With a total of 150 million stimulus checks to be sent out by the end of this month, House Speaker Nancy Pelosi began pushing for another round of checks this week as unemployment numbers continue to rise. So far, $157.9 billion has been paid out to Americans in 88.1 million non-taxable stimulus checks to help individuals cope with the effects of the coronavirus pandemic.
Democratic leaders in the House of Representatives have continuously recommended a second round of checks, and even the possibility of a system of ongoing monthly payments. Republican leaders have largely been more reserved about the possibility – until today.
To this point, Republicans have been hesitant to approve another round of checks, which would offer immediate to millions of Americans, but could also send the nation spiraling into a financial recession and add to the nation’s spiking national debt. At present there is nothing signed into law to send out a second stimulus check, but today’s quick and decisive move by the House to pass the new Patriot Monetary Relief Act ( PMRA) through the house may soon change that.
A recent survey by SimplyWise, a financial tech company, revealed that 83% of Americans approve of the new plan, according to Grant Foozman, (D) from Arkansas. “People aren’t just willing to lay down and die here – we are a strong nation full of strong Americans. However, a little help is needed in times of an emergency, and the Republican party recognizes that need.”
Foozman said the new package would include checks of up to $2,000 each month for individual Americans earning up to $75,000, and $4,400 per month for married couples filing jointly and earning up to $150,000. In addition, children would be eligible as dependents to receive $500, or up to $6,000 per month per household. The benefits would be extended for 12 months, for a possible total of $72,000 per family.
The key here is that Democrats want to spend big – with funding for housing, internet access, food aid, Medicaid and mortgage relief, among other aspects. What’s surprising about this round of aid? Republicans also seem to be behind this bold new stimulus effort as well.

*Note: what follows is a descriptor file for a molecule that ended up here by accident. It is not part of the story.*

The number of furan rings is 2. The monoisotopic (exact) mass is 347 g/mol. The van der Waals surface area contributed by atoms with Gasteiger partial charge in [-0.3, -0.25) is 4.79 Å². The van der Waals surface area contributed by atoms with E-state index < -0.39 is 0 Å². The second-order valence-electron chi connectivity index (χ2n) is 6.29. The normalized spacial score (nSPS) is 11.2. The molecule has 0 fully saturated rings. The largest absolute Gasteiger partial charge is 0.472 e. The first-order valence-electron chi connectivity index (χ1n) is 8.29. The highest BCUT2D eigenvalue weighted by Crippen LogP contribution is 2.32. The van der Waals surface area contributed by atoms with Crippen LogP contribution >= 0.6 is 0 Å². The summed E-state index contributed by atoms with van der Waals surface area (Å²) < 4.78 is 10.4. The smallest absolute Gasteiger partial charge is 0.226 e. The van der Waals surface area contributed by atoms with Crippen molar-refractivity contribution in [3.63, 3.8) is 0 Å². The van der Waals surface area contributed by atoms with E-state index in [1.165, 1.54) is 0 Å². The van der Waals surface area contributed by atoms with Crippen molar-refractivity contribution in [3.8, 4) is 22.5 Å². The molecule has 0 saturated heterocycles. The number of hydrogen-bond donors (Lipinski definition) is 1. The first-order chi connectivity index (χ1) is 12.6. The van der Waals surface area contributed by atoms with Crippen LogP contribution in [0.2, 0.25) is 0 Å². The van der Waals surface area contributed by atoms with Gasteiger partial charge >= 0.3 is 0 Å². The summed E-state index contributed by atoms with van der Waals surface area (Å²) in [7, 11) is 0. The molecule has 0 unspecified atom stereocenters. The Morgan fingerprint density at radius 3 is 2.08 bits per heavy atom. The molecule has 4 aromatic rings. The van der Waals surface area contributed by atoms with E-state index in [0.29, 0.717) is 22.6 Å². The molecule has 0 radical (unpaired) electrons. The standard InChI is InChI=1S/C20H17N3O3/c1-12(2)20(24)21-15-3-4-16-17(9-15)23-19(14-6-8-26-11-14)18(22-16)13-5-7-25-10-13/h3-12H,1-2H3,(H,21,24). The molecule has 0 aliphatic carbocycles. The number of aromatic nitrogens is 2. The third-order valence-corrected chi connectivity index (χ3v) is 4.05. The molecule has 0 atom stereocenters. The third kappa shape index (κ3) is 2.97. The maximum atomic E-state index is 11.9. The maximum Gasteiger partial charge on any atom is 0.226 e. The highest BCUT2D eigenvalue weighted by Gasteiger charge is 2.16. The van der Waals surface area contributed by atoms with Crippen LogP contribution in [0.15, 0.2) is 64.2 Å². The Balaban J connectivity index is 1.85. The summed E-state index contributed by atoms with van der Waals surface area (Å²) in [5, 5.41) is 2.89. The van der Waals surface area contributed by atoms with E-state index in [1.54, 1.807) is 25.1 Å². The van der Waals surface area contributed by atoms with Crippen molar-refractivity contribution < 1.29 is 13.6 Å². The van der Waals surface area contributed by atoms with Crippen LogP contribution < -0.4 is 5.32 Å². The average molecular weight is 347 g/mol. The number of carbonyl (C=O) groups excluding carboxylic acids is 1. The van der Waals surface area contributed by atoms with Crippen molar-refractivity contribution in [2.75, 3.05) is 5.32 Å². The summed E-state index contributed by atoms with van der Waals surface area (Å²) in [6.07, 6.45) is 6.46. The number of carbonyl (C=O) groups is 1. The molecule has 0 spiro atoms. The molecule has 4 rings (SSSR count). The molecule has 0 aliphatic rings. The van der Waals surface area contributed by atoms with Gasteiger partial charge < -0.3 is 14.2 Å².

“This is by far the best package we have seen proposed to date, and I am excited to finally come to an agreement with Democrat leaders here to offer a fair and balanced plan to lead us all out of economic instability,” stated Senate Majority Leader Bill McDaniel(R).
The key to the success of the plan lies in the structure of the bill itself. Due to generous funding by the Bill and Melinda Gates Foundation, 90% of the monetary payout will not affect the National Debt. In addition, those who receive checks will have a 24 hour option to deny the checks. After that point, an interest rate of 21% will begin on the funding. A representative of the Foundation assured us that there would also be an 18 month deferment plan for repayment, allowing individuals a considerable amount of time to manage the payout.
Some representatives, however, are not in agreement. Reginald Brown (D) stated that “The last stimulus hotline averaged a 37 hour wait by phone for service, so I am not sure how the denial process will succeed.” Others, while generally positive about the package, expressed concerns with the repayment options. According to the first draft of the proposal, if the monetary amount is not paid in full before the scheduled 18 months, the interest rate would rise to 29%.
According to the Foundation, the interest received would benefit the Gates Clinical Virology Testing Center, a joint effort associated with the Wuhan Institute of Virology, a research institute on virology administered by the Chinese Academy of Sciences.
The Gates Foundation has already donated hundreds of millions of dollars to various coronavirus-related causes and initiatives, and Bill Gates has pledged that the foundation, and its $40 billion endowment, is completely focused on the pandemic. “We want to assure Americans that we will all move forward and defeat this economic tragedy, and we are offering this generous assistance as a means to overcome,” stated a spokesperson for the foundation.